The Questions You Should Be Asking in a Dental Checkup

November 7, 2017 by Chris R
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Attending a dental checkup is not top of many people’s list of favorite activities, and for some it can feel quite intimidating. It can help you feel more relaxed if you remember that your dentist is a skilled professional who has trained and studied for many years in order to not only treat you when things have gone wrong, but to help you maintain your teeth in the best possible health.

 

Before your appointment, prepare in your mind some questions to put to your dentist before or after the examination. Talking during the examination is usually rather difficult.

 

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What Should You Ask Your Dentist?

 

Some of the things you might seek advice on include;

 

  1. I have heard that sugary drinks like Coke are very bad for children’s teeth. Would you also advise that adults avoid them? If so what is the best alternative?

 

  1. Why do some of my teeth give me pain when I eat ice cream or drink a hot beverage? Is there anything I can do to reduce the discomfort as I really don’t want to give up ice cream?

 

  1. I have noticed my teeth look rather stained and brown. What causes this and how can I prevent it from happening?

 

  1. What do you recommend as the best way to make my teeth look whiter? There are a lot of treatments I’ve seen advertized which make the teeth look dazzling white, but are these safe?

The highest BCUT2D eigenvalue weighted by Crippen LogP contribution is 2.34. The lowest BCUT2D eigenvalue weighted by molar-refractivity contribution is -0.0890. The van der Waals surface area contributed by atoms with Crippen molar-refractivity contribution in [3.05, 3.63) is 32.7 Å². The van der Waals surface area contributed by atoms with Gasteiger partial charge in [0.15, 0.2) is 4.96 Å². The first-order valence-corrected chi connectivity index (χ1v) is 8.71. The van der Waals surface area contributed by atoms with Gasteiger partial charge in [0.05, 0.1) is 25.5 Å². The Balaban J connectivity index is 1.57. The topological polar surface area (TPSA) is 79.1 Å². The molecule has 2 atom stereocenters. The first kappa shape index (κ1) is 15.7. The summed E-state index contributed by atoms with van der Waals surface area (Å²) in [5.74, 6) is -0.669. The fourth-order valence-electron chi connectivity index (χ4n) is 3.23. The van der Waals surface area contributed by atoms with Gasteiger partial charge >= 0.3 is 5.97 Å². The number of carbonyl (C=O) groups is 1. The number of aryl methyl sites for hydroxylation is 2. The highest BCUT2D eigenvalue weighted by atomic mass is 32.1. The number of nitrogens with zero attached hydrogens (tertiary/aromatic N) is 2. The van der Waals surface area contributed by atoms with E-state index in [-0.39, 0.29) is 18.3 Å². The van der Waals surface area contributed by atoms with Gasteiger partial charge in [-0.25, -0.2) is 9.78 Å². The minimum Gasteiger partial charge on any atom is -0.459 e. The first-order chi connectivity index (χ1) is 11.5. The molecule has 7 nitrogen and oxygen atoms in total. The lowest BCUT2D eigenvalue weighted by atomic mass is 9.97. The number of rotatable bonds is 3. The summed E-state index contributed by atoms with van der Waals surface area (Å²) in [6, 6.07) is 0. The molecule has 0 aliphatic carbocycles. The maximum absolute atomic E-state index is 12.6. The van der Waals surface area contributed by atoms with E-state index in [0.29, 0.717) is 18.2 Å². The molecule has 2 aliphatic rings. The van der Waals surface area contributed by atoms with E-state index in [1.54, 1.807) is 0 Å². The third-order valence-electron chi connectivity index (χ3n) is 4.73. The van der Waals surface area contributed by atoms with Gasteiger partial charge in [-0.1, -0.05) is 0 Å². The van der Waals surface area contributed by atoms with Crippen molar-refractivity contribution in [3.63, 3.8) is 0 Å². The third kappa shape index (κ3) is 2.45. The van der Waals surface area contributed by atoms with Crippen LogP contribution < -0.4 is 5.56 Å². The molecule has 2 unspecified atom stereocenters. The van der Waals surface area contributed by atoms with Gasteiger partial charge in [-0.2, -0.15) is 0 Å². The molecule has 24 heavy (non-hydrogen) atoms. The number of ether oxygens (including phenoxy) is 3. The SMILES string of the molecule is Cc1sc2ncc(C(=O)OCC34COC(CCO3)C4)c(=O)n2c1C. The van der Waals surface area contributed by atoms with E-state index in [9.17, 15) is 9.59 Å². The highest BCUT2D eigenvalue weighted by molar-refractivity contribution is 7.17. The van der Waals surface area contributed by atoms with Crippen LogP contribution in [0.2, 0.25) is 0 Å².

1. What are the best foods to include in my diet which will help keep my teeth healthy?

 

  1. I am worried about bad breath. Is using a mouthwash a good idea?

 

  1. I see that fluoride is an ingredient in toothpaste. What is it for and is it safe to swallow it?

 

How to Keep Your Teeth Healthy

 

There are many new products around nowadays to help you maintain good oral hygiene which is the key to preventing tooth decay. When a tooth decays it starts to break down causing a cavity and can eventually die. But it is never too late to start looking after your teeth. It is particularly important when you’ve had a treatment such as a root canal filling, crown or extraction to start immediately on a good routine of keeping this area as clean as the rest of your teeth.

 

Practice good oral hygeine

 

Good hygiene will help prevent infection in the treated areas. Ask your dentist for clarification if you’re unsure how soon you should resume your normal routine.

 

Most dentists advise using an electric toothbrush with a fluoride toothpaste. The fluoride is present in very small quantities in toothpaste and it helps to strengthen tooth enamel. If you are unsure about this or prefer to use an ordinary toothbrush ask your dentist for their advice on the best way to go about it. For instance he or she will probably suggest techniques for brushing and replacing the manual brush regularly.

 

Modern oral hygiene should also include cleaning between the teeth as well as brushing. There are a number of ways this can be done. One way is to use tiny interdental disposable brushes. It is likely your dentist will have some of these in the surgery and will be happy to show you how to use them – just ask.

 

Go for regular dental checkups

 

Unfortunately most of us don’t go to the dentist when everything is fine with our teeth. Usually it is because something is wrong and probably painful. If your dentist recommends a particular treatment you can ask them to explain exactly why you need it and what it entails. Trust between the patient and dentist is important to make the experience as stress-free as possible, so you should feel free to have things explained to you clearly.